If you want an encompassing read centered on the the season but not gushy with it, don’t miss A True Cowboy Christmas.
Everetts had been going to their eternal rest in the same remote plot of land with its breathtaking view of the same range of gorgeously unforgiving Colorado mountains for at least three generations. And counting.
Gray Everett had always understood that sooner or later, he’d follow suit.
Today was one of those bright and blue November days that seduced a man into pretending he couldn’t feel winter kicking there in the snap of the air against his face, sweeping down from the snowy heights to tug at his bones and make him feel every one of his thirty-eight years. It was the kind of sky that made Gray imagine he might be immortal. Colorado sunshine was nothing if not deceptive, even in an autumn that had already dusted the jagged peaks around the remote Longhorn Valley with a couple of teaser snowfalls, just to get the blood pumping and the snow tires ready.
And today it was Gray’s famously ornery father who was carrying on the inevitable Everett tradition. He was being interred into Everett land in the simple pine box he’d requested in the will he’d drawn up years ago, and had thereafter theatrically amended with a red pen at the dinner table any time he felt irritable or slighted.
And Amos Everett had pretty much felt nothing but irritable and slighted, every day of his miserable life.
Gray was the one who’d had to keep the ranch running, no matter Amos’s many feuds and grievances. He was the only one of his brothers who’d bothered to stick around and take care of what was theirs, so he’d long since stopped paying attention to his father’s dark mutterings and periodic pronouncements of who was in and who was out. He’d had actual fences to mend, calves to brand, colts to halter-break bulls to move from one pasture to another. Amos’s dark obsessions had been a distraction, nothing more.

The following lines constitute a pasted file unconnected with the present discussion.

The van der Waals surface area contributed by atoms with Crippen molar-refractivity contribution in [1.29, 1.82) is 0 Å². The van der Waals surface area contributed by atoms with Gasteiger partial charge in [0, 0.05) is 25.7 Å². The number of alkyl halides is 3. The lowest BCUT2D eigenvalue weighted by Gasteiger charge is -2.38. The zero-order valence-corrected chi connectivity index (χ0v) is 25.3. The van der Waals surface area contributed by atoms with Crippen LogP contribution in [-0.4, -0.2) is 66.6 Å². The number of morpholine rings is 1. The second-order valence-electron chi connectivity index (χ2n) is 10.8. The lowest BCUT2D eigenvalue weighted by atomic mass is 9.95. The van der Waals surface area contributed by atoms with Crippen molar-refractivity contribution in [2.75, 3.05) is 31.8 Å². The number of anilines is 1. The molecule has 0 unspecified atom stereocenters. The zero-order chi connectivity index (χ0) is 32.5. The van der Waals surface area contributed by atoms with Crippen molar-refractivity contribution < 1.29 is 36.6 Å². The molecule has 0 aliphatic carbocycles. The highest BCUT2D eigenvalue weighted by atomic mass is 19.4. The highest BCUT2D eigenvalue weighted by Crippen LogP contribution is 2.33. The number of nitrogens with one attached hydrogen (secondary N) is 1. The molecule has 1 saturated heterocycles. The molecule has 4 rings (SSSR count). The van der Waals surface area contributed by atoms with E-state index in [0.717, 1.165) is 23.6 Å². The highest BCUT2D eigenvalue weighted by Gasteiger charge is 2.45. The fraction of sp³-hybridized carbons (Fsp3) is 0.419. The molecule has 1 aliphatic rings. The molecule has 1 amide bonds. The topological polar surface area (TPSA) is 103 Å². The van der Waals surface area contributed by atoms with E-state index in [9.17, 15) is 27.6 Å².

The pine box was about the only thing the old man hadn’t changed in all these years of will amendments.
And there were worse things than an eternity spent in this pretty family plot, miles away from anything, draped in wind and quiet, snowstorms and summer breezes. Shaded by cottonwood trees overlooking the icy blue river that tumbled down from the higher elevations and had given the four hundred acres Gray’s ancestors had claimed its name. Cold River Ranch. The seat of the Everett family as long as there had been Everetts in Colorado.
His trouble, Gray thought as his reluctant family and the few neighbors who didn’t outright hate Amos gathered around the grave Gray had dug into the chilly, resistant earth the previous morning, was that it turned out he might want more from his life than the Everett family tradition being interred in front of him.
He’d come from this land and like it or not, he’d be returned to this land, sooner or later. Staring at his father’s grave brought that home to him with a kind of wallop.
Gray had spent his life deep in the harsh realities of running cattle, committed to handling Amos’s nonsense as best he could, and dedicated to the raising of his daughter the way he’d been doing since Becca’s mother had taken Gray’s truck and crashed it on the mountain on her way to see one of her lovers ten years back.
He stared at his father’s casket sunk deep in the ground and figured it wasn’t the worst idea in the world to see if he could enjoy his life before he found himself stretched out beneath an adjacent patch of grass. And maybe make Becca’s life easier than his had been while he was at it.